Who Uses A Ghost Writer?
In my previous blog on How To Become a Ghost Writer I spoke about the lucky coincidence in which I found myself introduced into the ghost writing industry thanks to a casual suggestion from the businessman Allan Leighton, who was looking for someone he respected to help him write a book about leadership. Allan knew what he wanted from the experience. He approached me with the idea, knowing that my previous work in journalism and knowledge of his industry could help him in his aim. For my side of things, this made my entry into ghostwriting quite straight-forward.
Allan is just one of many successful businessmen and entrepreneurs who have turned to ghostwriters to share their knowledge. With little spare time on their hands, because they are busy running their companies, they rely on ghosts to get their thoughts down onto the printed page in a way that demonstrates their authority and breadth of knowledge. Publishing a book is also a useful marketing tool for some businesses because, after all, an authoritative work about a subject is a great way to gain credibility for the author.
Celebrities are traditionally another big customer for ghosts. For people in the public eye, possibly juggling the demands of the day job, a media profile and various sub brands, time is a real issue. Planning, structuring and writing a 80,000 word-plus autobiography is no easy undertaking even for someone who does it for a living. Even working full time, it can take ghosts up to three months or more to finish a book. It can take more time than that if the subject is more complex and requires a lot of research. For a busy celebrity, handing the work of writing over to a ghost is a real boon.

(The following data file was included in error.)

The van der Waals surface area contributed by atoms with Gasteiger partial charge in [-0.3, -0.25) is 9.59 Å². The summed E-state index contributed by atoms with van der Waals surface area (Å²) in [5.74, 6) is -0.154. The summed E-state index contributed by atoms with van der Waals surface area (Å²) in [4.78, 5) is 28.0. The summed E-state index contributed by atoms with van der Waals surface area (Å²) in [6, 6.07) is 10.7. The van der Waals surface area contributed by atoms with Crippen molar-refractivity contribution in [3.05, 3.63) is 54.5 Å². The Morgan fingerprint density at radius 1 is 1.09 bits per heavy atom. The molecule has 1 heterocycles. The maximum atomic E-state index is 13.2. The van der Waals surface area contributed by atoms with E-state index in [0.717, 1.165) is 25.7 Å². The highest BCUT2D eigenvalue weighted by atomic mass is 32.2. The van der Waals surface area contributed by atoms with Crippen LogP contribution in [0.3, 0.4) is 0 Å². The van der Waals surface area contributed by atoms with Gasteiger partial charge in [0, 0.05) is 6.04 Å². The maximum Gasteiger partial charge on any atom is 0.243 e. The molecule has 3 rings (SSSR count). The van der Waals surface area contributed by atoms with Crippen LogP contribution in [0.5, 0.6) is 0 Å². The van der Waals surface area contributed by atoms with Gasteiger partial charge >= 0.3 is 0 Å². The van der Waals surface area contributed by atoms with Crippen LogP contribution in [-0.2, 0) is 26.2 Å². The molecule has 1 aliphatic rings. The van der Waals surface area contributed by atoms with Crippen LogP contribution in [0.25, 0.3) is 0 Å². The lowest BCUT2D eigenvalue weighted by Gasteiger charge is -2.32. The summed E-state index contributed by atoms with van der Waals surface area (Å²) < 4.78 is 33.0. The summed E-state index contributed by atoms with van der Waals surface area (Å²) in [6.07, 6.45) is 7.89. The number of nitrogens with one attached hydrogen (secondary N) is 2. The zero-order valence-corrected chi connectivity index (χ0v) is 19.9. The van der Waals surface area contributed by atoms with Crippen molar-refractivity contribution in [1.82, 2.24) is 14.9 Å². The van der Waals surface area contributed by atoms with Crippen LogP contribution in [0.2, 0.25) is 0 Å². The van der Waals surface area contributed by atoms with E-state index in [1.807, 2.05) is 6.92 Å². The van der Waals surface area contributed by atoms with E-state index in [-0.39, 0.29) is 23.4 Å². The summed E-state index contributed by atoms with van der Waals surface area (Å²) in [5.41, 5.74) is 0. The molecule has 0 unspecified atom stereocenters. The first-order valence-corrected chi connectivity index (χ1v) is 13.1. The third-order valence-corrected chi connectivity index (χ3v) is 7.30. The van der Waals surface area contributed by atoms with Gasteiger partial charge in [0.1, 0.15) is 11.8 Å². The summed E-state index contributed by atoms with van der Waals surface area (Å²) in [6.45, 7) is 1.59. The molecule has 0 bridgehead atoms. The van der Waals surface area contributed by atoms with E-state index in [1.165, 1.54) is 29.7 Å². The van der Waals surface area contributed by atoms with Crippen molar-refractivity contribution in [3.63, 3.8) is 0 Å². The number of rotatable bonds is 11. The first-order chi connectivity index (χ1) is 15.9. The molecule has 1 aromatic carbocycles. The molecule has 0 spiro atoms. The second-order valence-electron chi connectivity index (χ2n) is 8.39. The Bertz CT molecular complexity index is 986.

The third category which are increasingly using ghosts are people in the so-called 'real life' market. These are ordinary people with extraordinary stories to tell. Their only problem is, they may have no idea how to write their life story. A ghost will help them structure their book, tease out all the angles that will make it interesting for the reader and make it into an exciting read.
Some people might be reluctant to hire a ghost because they are worried that handing over their story might damage their credibility. A public figure in particular might be nervous that their potential readers would question why they can't do it themselves. They can probably almost hear them saying: aren't they up to the job? How hard can it be? The knowledge that ghosting is an anonymous pursuit won't assuage their fears even though very often the reader has no idea that the person who wrote the book and the person with their name on the cover are not one and the same.
The short answer to this is generally the presence of a ghost something only known to the author, their ghost and the publisher. More importantly, the book buying public don't generally care either way. As with any product, a book should the best it could possibly be and that is where a good ghost can prove invaluable.
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